Despite their NYC roots, President Donald Trump and Dr. Anthony Fauci, director of the National Institute of Allergy and Infectious Diseases (NIAID), are a study in contrasts.
Trump grew up in Queens as the scion of a wealthy real estate developer. Fauci grew up in Brooklyn delivering prescriptions for his family’s pharmacy.
Trump was an indifferent student who made his way through boarding schools on his charm and influence. Fauci was a studious, intense athlete who excelled in the rigorous Jesuit educational system.
Trump is a tall, strapping man with a penchant for fast food and leisurely rounds of golf. Fauci is a slight man who dines on yogurt and hummus and almost always manages to squeeze a 5K run into his 19+ hour workdays.
Trump is a political novice. Fauci has served the last six presidents and has been around Washington, DC since the late 60s.
Trump has built his brand on selling everything from real estate to steaks to vacations to ties, all of which involve convincing the buyer that what he has to offer is the best, most beautiful, most awesome thing ever. Fauci has built his career on observing the facts and relaying them as clearly and plainly as possible to people with the power to make decisions.
Trump is prone to puffery. Fauci is clear, precise and factual.
As the coronavirus crisis has grown, Fauci has occasionally found himself clarifying or even correcting the president’s and others’ remarks. He’s done so without a hint of partisanship or disrespect.
It takes moxie to find common ground and work towards a common goal, and Fauci has it. Here’s how:
Moxie embraces humanity.
Fauci has made immunology and civil service his life’s work. He started his career with the National Institutes of Health in the late 60s and has served there ever since.
He rose to prominence thanks to his work recognizing the threat posed by HIV/AIDS early on and convincing powerful people that they needed to do something about it.
That was a tall order at the time. The disease initially seemed to pop up only amongst gay men, who were marginalized and stigmatized at the time. HIV/AIDS was dismissed as a “gay man’s disease” and few were interested in tackling the issue.
But Fauci didn’t see it that way. He saw the inherent humanity of the gay men who seemed to be the hardest hit, and he also saw that HIV/AIDS was a threat far beyond the LGBTQ community. He wasn’t afraid to connect, listen and advocate for LGBTQ people suffering from HIV/AIDS. His efforts were so effective that HIV/AIDS is no longer considered a death sentence. George H. Bush awarded him the Presidential Medal of Honor in 2008 for his outstanding contributions.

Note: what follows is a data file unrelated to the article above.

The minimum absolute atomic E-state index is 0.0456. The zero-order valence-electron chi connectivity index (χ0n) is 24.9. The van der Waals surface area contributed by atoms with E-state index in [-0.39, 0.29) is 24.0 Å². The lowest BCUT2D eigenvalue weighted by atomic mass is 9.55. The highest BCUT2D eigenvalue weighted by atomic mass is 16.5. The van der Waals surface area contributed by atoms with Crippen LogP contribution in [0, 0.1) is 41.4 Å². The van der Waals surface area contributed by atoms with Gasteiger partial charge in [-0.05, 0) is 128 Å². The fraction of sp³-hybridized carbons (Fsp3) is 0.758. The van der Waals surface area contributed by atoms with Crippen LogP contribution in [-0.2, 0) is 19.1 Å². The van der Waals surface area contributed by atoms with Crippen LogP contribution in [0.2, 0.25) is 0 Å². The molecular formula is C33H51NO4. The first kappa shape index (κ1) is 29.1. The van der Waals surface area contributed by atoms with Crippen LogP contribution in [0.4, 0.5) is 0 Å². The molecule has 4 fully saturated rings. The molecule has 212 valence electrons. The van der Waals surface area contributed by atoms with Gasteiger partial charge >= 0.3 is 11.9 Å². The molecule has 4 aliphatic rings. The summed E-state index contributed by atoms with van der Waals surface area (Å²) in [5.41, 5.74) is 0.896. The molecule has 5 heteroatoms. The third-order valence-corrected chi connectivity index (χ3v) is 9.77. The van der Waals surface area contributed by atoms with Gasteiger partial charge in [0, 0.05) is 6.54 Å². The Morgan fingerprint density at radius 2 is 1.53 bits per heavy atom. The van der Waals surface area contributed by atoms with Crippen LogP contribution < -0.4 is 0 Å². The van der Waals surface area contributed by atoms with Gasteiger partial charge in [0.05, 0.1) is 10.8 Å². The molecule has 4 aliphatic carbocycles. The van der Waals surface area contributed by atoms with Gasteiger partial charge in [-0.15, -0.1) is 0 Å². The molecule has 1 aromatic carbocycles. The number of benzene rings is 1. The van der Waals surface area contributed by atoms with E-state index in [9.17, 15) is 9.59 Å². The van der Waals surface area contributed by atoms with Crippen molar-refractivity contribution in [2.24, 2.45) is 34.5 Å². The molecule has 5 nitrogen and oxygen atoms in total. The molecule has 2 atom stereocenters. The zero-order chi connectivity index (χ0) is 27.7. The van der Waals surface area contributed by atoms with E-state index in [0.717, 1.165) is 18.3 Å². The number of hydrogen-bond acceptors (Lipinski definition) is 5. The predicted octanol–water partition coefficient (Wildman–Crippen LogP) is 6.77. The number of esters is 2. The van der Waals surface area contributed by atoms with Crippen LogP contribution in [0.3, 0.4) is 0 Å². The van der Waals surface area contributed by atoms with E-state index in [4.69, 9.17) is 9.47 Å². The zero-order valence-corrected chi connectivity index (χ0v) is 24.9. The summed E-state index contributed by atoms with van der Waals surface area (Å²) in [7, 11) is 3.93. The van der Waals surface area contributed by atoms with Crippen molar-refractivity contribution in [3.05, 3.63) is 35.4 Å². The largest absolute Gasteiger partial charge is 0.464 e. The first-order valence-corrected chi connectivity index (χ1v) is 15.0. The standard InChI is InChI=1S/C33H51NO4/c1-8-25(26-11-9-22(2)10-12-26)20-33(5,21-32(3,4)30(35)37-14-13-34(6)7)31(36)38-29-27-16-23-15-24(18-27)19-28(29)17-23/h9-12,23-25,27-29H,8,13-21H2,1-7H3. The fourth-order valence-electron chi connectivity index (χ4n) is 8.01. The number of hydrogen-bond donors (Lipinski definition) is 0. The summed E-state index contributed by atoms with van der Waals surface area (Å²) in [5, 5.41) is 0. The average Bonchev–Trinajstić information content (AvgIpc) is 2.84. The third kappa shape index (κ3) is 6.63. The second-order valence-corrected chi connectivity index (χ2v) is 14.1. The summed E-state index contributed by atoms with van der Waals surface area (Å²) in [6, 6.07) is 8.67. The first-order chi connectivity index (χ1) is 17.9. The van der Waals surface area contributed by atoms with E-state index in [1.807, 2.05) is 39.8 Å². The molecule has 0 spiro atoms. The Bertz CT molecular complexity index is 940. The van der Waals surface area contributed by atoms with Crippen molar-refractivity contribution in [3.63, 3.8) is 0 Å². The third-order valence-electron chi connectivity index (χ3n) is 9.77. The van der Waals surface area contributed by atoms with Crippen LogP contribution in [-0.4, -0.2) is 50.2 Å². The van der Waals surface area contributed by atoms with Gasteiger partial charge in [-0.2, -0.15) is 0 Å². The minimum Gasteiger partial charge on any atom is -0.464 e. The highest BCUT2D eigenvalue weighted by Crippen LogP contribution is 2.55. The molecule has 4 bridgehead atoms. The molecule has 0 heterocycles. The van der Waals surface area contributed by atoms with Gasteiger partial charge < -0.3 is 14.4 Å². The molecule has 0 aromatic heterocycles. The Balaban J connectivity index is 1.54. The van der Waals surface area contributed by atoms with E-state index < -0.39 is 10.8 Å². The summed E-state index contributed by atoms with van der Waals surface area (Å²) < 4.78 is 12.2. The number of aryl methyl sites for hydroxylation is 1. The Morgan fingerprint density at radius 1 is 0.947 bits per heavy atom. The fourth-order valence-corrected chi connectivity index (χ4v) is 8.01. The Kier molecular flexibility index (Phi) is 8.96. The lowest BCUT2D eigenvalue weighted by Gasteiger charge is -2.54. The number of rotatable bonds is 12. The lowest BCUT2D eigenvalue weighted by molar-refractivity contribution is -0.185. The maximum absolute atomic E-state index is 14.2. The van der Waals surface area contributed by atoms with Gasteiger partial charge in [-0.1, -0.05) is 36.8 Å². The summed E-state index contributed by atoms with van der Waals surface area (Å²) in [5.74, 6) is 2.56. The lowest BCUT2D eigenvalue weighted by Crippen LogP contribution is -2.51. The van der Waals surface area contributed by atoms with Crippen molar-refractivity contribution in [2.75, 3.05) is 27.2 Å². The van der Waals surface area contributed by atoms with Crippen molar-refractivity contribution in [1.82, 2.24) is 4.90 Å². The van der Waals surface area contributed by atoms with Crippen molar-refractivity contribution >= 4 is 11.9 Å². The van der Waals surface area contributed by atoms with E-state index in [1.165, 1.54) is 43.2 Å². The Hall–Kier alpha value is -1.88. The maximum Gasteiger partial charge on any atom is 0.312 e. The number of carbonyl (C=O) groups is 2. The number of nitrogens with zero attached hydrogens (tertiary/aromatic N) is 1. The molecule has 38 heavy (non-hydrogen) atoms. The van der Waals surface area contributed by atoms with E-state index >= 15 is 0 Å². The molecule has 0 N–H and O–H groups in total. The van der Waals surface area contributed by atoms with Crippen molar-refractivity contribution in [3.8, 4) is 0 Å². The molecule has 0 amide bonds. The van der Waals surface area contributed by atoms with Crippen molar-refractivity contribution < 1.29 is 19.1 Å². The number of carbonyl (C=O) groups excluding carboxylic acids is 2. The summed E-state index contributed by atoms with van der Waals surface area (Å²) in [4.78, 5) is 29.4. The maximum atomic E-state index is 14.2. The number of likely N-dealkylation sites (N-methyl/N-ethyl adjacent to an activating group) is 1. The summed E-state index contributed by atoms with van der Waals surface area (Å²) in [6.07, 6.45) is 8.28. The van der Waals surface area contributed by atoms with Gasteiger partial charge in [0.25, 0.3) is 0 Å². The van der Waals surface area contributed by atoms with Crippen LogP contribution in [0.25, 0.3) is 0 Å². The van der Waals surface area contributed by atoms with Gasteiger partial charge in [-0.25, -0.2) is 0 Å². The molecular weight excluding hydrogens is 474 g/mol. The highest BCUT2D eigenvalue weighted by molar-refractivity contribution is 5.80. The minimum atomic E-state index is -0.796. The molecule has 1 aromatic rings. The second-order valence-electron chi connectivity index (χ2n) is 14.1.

When Ebola came to our shores a couple of decades later, it was Fauci who led the charge to fight it here at home and around the world. The highly contagious hemorrhagic illness was gruesome and terrifying, and Americans looked on with dread and fear as a handful of cases popped up.
When an American nurse who contracted Ebola while treating a patient with the disease came down with it herself, Fauci was involved in her care. When she recovered, he made it a point to publicly embrace her. Fauci knew it was important for people to see that he wasn’t afraid, and they didn’t need to be, either.
It takes moxie to put aside fear and judgment and risk the fear and judgment of others, and Fauci has it.
Moxie puts in the work and sticks with it.
Fauci’s work ethic is legendary. At 79, he regularly puts in 19 hour days, getting by on just a few hours of sleep each night. He runs at least three miles every day.
His days often begin before dawn and continue long after the sun goes down, and they would strain the resolve and resiliency of any other mere mortal. He often makes rounds checking in on patients suffering from the diseases he’s trying to tame. Between meetings and consultations, he’s often tasked with making media appearances and doing interviews across popular broadcast media.
It takes moxie to take on such a high-pressure grind, and Fauci has it.
Moxie finds partnerships that get the job done.
Fauci is as smart and insightful about people as he is about viruses. You have to be to survive in Washington, DC as long as he has.
His straightforwardness and credibility have earned him not only the respect of presidents but activists, too.
As the HIV/AIDS crisis began to heat up in the 1980s, activists didn’t think Fauci was doing enough to address the issue. They protested outside his office building, burning him in effigy.
Did Fauci get riled up and retreat from engagement? No. On the contrary, he reached out to activists. He listened to their concerns and their ideas and implemented what made sense.
The effort earned him grudging respect from even the most hardened activists.
“I call him murderer or hero, depending on the week,” Larry Kramer told the New York Times in 1994.
Fauci has been forthcoming about his relationship with President Trump. He acknowledges that he is uncomfortable with the way the president chooses to present some facts, but he recognizes how crucial their partnership is to conquering the novel coronavirus challenge. And no matter what, he’ll always be straightforward with the American people and their leaders.
“You should never destroy your own credibility. And you don’t want to go to war with a president,” he said in an interview with Politico. “But you got to walk the fine balance of making sure you continue to tell the truth.”
When President Trump says he has the very best people working to guide us through the COVID-19 crisis, I feel confident that in the case of Anthony Fauci, his statement is 100 percent accurate.
Fauci’s Wikipedia Page: https://en.wikipedia.org/wiki/Anthony_Fauci